Published: February 13th 2006February 2nd 2006
I was sitting in class the other day with a few others, listening to Ghislain lecture about the benefits and how-to’s of a tree nursery. Goes without saying that I was not paying attention. (Funny how as annoyed as I get being forced to sit in class, I still think of going back to school, even of becoming a professor…) Anyway, as I was not paying attention, I caught a word from The Boss saying something about how a fence is necessary to keep the animals out, animals that I usually consider being kept in fences, such as sheep, goats, cattle, and pigs. Although gardeners in the States have problems with rabbits and deer eating young plants, usually the animals are kept in fences and the plants are free to roam as they please. But hey, who am I to say how to do things? Here, the rabbits are kept in cages.
I have been having good conversations with students and teachers too. There is plenty of time to do that, since the teachers are on strike. The teachers have reason to strike, and the students and their parents understand. But I can only imagine what would happen in the U.S. if all public school teachers, kindergarten-12th grade, went on strike. Not only would the students wreak havoc, out of joy, but also so would the parents, if only to get their kids back in school and out of their hair. I honestly don’t think that a strike of public educators, nation-wide, could last as long in the States as it does here; that is, sometimes as many as three days per week, week after week, and year after year, each year gaining a small fraction of the demands. Maybe parents and students don’t complain as much because they’re used to it. That’s just how the school system works here.
Education is different in Benin. To have finished a university degree is very well respected. I, on the other hand, admire even the young students very much. I have never met so many students so eager to learn, working hard everyday, really caring that they do well in every subject. And all without textbooks. The language students learn everything without French-English/German/Spanish dictionaries. The perfect notes that the students copy from their teachers are their textbooks. I had the luxury of taking notes as I pleased, and double-checking my facts outside of class. I also never studied French without a dictionary next to me.
Education is important. No, education is not just important, it is a human beings’ right, just like everyone has the right to clean drinking water and a secure home. Education is what allows a person to make decisions concerning his/her world. The ability to read and write opens the doors to information and the capacity to find resources.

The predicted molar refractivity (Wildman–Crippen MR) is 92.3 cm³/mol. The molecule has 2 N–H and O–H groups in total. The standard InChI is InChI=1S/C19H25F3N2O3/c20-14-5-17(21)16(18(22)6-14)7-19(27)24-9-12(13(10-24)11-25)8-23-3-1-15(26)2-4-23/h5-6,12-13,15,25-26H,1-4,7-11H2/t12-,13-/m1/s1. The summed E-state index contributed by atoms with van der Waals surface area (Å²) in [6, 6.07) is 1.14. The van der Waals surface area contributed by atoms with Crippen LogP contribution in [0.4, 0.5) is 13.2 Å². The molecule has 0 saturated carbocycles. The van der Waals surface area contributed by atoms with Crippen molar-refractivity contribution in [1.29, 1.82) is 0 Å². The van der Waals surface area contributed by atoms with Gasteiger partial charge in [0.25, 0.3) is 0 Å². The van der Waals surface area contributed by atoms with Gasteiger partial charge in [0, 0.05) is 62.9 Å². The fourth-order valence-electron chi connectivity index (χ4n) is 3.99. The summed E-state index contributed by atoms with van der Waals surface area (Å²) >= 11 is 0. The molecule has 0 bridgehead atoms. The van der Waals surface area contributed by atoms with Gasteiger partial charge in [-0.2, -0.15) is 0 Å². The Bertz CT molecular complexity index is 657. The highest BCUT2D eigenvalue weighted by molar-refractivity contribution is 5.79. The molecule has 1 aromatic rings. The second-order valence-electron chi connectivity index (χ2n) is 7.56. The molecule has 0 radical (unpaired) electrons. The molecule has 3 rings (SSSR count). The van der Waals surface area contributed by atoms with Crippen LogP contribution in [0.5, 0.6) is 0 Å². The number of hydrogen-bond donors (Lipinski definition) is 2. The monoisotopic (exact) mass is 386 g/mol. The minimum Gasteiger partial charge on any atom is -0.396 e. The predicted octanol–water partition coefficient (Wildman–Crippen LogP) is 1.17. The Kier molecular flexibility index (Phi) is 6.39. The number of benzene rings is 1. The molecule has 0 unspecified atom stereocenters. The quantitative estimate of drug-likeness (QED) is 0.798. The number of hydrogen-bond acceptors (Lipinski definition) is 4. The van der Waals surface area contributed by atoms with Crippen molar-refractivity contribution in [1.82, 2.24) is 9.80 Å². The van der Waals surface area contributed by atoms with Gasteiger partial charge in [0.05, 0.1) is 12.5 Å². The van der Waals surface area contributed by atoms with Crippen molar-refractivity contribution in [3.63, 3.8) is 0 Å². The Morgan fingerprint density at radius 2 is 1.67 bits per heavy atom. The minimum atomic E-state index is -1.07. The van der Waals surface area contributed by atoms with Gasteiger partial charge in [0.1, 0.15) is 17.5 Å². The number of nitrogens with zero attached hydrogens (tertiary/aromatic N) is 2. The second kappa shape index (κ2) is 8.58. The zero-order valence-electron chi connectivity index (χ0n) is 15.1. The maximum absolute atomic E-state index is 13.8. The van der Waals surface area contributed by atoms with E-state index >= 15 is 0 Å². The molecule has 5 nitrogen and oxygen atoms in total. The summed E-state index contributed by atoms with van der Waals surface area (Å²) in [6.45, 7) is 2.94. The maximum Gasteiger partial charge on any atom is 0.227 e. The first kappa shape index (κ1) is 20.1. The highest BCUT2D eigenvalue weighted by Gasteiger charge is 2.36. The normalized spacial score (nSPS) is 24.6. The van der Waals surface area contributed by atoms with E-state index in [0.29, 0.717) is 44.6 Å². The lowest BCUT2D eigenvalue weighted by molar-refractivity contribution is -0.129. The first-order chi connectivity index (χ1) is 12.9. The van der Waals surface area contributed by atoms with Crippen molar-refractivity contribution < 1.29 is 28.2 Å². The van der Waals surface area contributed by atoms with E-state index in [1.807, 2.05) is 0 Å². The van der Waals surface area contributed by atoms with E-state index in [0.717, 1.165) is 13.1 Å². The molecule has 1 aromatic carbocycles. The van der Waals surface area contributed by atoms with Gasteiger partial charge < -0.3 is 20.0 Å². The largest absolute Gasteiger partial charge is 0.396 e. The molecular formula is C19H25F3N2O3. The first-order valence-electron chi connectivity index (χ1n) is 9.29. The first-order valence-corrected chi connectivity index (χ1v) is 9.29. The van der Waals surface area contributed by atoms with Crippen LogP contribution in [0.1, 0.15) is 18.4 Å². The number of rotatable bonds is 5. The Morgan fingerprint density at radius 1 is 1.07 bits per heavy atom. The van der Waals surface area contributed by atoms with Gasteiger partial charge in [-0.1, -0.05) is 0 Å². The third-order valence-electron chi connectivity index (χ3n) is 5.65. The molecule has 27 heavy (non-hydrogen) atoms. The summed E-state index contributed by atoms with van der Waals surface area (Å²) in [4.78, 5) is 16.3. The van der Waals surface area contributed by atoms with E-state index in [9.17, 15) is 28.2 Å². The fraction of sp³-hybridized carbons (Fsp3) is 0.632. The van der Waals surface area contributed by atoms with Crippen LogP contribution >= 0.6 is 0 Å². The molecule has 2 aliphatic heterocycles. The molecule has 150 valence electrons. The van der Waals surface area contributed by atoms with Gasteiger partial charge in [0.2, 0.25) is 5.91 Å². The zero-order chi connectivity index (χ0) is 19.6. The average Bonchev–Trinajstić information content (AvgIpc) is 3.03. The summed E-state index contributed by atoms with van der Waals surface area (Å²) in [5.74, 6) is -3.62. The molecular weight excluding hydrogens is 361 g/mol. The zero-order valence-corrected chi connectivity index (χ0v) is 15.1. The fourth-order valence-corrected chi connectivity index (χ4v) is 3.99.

I was in Adjove this morning, a very enjoyable twenty-minute bike ride from my home. Adjove is not so much of a town or a village, but more like a hamlet. The first of three little dwellings before finding the Snake, I mean, Mono River. These three villages need latrines. Latrines are their top priority. I have a tree nursery project going with them to help raise money for the construction.
Sometimes I think I live in a world of denial. I get asked for money so often, that I have made a habit of saying no, and since I have “no” in my head all the time, I have to stop and remember that money is critical in building better lives. I also deny that I am living in the same community with people who do not drink clean water. I know people who do not have latrines, let alone toilets. I work with people who have to organize themselves into a team to work a few times a week, each time paying a due to go into a fund to buy plastic sachets to start the tree nursery. We want to start small, a couple thousand francs worth, which buys about a couple thousand sachets. A couple thousand francs equals a couple bucks U.S. And they’ve been collecting for a while.
A couple of bucks. As soon as my car is sold, if that ever happens, I will have a couple hundred bucks. I would love to just buy the sachets, and in all honesty, I will probably help out. But I don’t plan on telling anyone, because I am idealistic, and in my idealistic world (sometimes conflicting with my world of denial) people who work for their ends appreciate the finished project more than what might have been given. I also don’t like perpetuating the dollar sign associated with my white skin, and I would much rather be the feet, or bike-tires, for the project, than to be the bank.
Don’t think too ill of me for living in my world of denial. I have clean water and a toilet. All of my good friends have clean water, and most have at least a latrine. Living where I live makes it easy for me to be suckered in to my world of denial.
Another tricky thing about living in my world close to the river (that is, ‘de Nile), is that I don’t realize how much of the mechanized and industrialized world is known here. People know that there are machines and industry to help their work, but just as the world I am used to always has clean water, the normal world here knows work without machines. Life is tough, and not fair in many ways, but saying that hardly accomplishes anything.
I am not sure of exactly what the idea is behind this entry, other than I had thoughts I needed to spit out. Maybe what I can say is this: I appreciate that education and clean water are obligatory in the States. I appreciate that I have the capacity to make well-informed decisions and to follow the decisions being made by my representatives. I appreciate that I can protest against any kind of constraint on my rights, and I will be listened to. I appreciate that when, in Kansas, I say life is tough and not fair in many ways, I will take a break from my work and have a nice glass of water, throw my clothes in the laundry machine, and zap some leftovers in the microwave.